In today’s competitive innovation economy, digital technologies and artificial intelligence (AI) tools are increasingly used in business transformation and growth. In-house counsel at companies across industries need to be prepared
to understand how to identify and mitigate commercial issues and risks related to AI, data and IP in a digital business context.
Recently Smart & Biggar partnered with the ACC Ontario Chapter to bring together a diverse panel of IP experts and in-house
counsel for an engaging webinar roundtable discussion to explore strategies for managing IP and compliance risks in a digital world.
Moderated by Smart & Biggar principal Graham Hood, who is a lawyer and trademark agent, panelists included Neil Padgett, who is a lawyer and patent agent and currently Associate General Counsel for intellectual
property at Shopify, life science compliance and regulatory lawyer Alice Tseng and lawyer and patent agent Patrick Roszell both also principals at Smart & Biggar.
This article provides a summary of key insights and takeaways from the panel, with strategies for in-house counsel to leverage and protect a company’s valuable portfolio, both offensively and defensively, to mitigate risk and secure commercial value
Please note the speaker views expressed in this presentation summary are for guidance only and do not reflect the views or position of the companies they represent. Furthermore, those views may be general in nature and should not be taken as legal advice.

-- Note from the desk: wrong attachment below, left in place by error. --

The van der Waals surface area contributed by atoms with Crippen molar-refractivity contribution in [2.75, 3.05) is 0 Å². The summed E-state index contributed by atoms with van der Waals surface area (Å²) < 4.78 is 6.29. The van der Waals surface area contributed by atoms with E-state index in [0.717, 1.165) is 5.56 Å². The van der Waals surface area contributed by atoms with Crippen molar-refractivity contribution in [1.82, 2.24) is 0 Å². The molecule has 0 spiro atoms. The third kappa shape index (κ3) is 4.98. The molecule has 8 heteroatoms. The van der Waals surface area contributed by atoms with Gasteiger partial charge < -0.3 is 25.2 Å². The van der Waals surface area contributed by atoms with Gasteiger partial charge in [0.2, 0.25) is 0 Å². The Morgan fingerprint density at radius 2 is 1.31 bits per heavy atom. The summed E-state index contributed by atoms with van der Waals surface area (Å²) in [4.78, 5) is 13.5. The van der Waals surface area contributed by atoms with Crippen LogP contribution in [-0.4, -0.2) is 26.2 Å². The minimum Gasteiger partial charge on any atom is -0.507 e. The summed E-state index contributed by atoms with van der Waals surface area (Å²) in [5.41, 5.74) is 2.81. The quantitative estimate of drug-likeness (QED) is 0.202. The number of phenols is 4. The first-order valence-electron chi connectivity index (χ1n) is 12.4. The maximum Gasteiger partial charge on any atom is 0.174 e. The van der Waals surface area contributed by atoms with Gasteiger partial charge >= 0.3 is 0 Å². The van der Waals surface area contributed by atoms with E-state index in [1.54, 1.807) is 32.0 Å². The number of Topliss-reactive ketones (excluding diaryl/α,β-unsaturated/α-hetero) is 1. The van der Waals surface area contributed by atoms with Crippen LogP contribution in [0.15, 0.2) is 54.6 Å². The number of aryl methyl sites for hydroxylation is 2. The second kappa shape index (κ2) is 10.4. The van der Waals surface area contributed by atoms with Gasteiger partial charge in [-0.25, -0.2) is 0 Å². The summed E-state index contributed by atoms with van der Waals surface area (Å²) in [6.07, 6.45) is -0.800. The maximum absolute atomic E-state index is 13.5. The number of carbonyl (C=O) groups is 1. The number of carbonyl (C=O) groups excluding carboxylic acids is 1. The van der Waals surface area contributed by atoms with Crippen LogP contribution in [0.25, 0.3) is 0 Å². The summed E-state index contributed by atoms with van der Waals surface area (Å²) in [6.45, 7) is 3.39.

Roundtable Discussion Replay
Watch the replay of the Roundtable discussion on September 28, 2022.
- Defining and identifying artificial intelligence (AI)
- Rights to data: AI tools and data ownership
- How to protect against data use issues in future AI projects
- Managing IP Rights in AI
- Conclusion: Advice to in-house counsel
1. Defining and identifying artificial intelligence (AI)
Question: How would you characterize AI and what are some examples of AI in a business context?
(Neil Padgett): Artificial intelligence is quite a broad term in computer science, encompassing a variety of computing techniques with many different views and approaches. At its core, Artificial Intelligence (AI) refers to enabling computers to perform tasks that would otherwise require the application of human intelligence. In practice, this often involves the use of Machine Learning. Machine learning refers to algorithms